Ratnagiri on Canal Row has been feeding Colombo’s hungry office workers since 1934. We decided to skip our hotel breakfast one morning to give this 85-year-old joint, long a hangout for the city’s journalists and newspaper folks, a try, as we really wanted to know what locals here eat before they start their day.
Office workers pausing by a Buddhist shrine for a quick morning prayer before making their way to office
It was opposite that little Buddhist shrine that we chanced upon this very popular 85-year-old eatery, and decided to go inside and join the queue to order our food:
Both dishes were simple but quite filling. Service went on with clockwork efficiency - when your turn comes, choose your main carb (idiyappam, idli, rice, parotta or thosai) and point to the side-dishes/curries you want. Your order will be handed over to you and you bring it over to the cashier for him to tally the total amount for you to pay, before you bring your breakfast plate to your table.
So similar to South Indian breakfasts, but I think spicier? Your meals are inspiring me to try making something Sri Lankan! (Though it might be easier to go to Staten Island and eat at one of the Sri Lankan places )
Penang’s Little India district hosts a very interesting Ramadhan bazaar each year, organised by the Muslim League. One of the best food items there (yup, I ate thru’ virtually every stall there during the month-long Ramadhan period) is a biryani dish cooked using idiyappam, which is called putu mayam or putu mayong in Malaysia and Singapore. It’s to-die for.
Oh man that sounds amazing! I remember eating Ramadan food in India - it really was a treat, unlike anything else available all year.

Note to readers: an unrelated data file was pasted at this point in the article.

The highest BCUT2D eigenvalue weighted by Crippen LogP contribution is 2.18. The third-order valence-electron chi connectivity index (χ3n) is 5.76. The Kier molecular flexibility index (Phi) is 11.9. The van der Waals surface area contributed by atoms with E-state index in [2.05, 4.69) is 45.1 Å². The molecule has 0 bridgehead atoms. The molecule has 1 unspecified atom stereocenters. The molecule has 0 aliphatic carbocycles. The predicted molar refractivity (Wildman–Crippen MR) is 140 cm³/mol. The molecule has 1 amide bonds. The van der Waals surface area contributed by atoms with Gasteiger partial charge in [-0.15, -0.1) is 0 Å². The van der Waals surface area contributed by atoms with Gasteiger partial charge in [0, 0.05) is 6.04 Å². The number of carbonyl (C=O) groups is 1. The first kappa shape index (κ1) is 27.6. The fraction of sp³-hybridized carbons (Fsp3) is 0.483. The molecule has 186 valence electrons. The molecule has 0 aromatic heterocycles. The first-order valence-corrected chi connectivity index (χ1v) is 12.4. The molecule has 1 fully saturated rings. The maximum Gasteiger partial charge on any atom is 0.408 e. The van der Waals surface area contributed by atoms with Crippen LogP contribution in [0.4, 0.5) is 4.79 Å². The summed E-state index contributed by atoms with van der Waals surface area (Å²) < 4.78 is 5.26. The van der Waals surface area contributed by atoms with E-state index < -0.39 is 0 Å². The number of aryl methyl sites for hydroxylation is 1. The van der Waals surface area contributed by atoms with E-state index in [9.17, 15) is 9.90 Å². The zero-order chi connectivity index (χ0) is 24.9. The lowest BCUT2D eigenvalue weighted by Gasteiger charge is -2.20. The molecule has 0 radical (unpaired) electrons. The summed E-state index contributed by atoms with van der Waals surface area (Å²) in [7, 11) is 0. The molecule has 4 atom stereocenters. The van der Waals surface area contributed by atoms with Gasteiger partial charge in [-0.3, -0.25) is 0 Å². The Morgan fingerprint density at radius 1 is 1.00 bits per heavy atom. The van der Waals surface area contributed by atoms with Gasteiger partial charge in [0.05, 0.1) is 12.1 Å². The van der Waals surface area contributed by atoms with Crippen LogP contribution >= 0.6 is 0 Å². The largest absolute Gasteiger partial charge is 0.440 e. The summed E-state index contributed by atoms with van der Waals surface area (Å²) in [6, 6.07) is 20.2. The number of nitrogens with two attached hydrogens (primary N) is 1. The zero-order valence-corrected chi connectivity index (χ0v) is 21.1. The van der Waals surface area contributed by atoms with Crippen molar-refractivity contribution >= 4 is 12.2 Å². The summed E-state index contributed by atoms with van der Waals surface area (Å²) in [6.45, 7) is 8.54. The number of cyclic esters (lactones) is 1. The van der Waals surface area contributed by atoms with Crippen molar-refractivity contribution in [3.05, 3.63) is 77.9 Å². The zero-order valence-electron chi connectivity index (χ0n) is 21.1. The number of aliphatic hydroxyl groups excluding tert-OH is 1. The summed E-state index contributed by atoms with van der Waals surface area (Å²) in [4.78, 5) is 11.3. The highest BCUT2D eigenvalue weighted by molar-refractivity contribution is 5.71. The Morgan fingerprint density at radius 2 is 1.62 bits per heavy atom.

I think there might be better concentrated representation of South Indian regional food in SE Asia than anywhere, given worker migration. I hear the Bay Area has gotten more of it in the past decade, but I haven’t explored recently.
Yes, historically, large numbers of Tamils migrated to then-Malaya en masse during the British Raj period in the 19th-century when the British also needed manpower to develop British-Malaya. Consequently, Malaysia/Singapore has a large, indigenised Tamil population (6% of the total population in both countries) and Malaysians/Singaporeans of any ethnic group are familiar with Tamilian food, culture & lifestyle. I grow up with Tamil friends, Tamil teachers, eating Tamil food, the works. In Singapore, Tamil is also one of the 4 official languages of the country, besides English, Mandarin and Malay. Jaffna-Tamils from Sri Lanka are also very much part of our social fabric.
Besides the Tamils, Punjabis, Gujeratis, Bengalis, Malayalees and Telugus are present in Malaysia and Singapore in significant numbers historically. All these cultures contribute very much to our national identity/psyche.